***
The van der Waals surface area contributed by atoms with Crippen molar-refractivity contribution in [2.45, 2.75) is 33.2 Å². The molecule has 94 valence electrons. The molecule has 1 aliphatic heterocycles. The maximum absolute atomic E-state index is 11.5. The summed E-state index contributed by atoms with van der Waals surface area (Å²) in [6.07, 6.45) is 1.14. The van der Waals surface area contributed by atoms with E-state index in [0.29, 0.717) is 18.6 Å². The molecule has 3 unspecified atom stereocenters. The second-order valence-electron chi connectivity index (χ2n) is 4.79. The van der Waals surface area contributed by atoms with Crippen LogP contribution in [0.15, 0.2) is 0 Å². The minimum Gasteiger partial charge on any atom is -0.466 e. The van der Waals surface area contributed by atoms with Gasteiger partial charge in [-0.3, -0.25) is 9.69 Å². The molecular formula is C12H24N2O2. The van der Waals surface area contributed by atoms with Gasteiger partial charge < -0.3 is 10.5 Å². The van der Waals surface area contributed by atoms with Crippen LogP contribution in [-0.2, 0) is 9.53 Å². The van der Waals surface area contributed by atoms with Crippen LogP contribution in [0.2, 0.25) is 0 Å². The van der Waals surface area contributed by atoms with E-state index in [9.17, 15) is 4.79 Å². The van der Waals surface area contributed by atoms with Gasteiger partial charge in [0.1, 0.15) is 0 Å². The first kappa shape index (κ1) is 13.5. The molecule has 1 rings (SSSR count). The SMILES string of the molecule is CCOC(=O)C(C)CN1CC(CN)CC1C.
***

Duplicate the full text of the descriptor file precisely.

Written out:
The van der Waals surface area contributed by atoms with Crippen molar-refractivity contribution in [2.45, 2.75) is 33.2 Å². The molecule has 94 valence electrons. The molecule has 1 aliphatic heterocycles. The maximum absolute atomic E-state index is 11.5. The summed E-state index contributed by atoms with van der Waals surface area (Å²) in [6.07, 6.45) is 1.14. The van der Waals surface area contributed by atoms with E-state index in [0.29, 0.717) is 18.6 Å². The molecule has 3 unspecified atom stereocenters. The second-order valence-electron chi connectivity index (χ2n) is 4.79. The van der Waals surface area contributed by atoms with Crippen LogP contribution in [0.15, 0.2) is 0 Å². The minimum Gasteiger partial charge on any atom is -0.466 e. The van der Waals surface area contributed by atoms with Gasteiger partial charge in [-0.3, -0.25) is 9.69 Å². The molecular formula is C12H24N2O2. The van der Waals surface area contributed by atoms with Gasteiger partial charge < -0.3 is 10.5 Å². The van der Waals surface area contributed by atoms with Crippen LogP contribution in [-0.2, 0) is 9.53 Å². The van der Waals surface area contributed by atoms with Crippen LogP contribution in [0.2, 0.25) is 0 Å². The van der Waals surface area contributed by atoms with E-state index in [9.17, 15) is 4.79 Å². The van der Waals surface area contributed by atoms with Gasteiger partial charge in [0.1, 0.15) is 0 Å². The first kappa shape index (κ1) is 13.5. The molecule has 1 rings (SSSR count). The SMILES string of the molecule is CCOC(=O)C(C)CN1CC(CN)CC1C.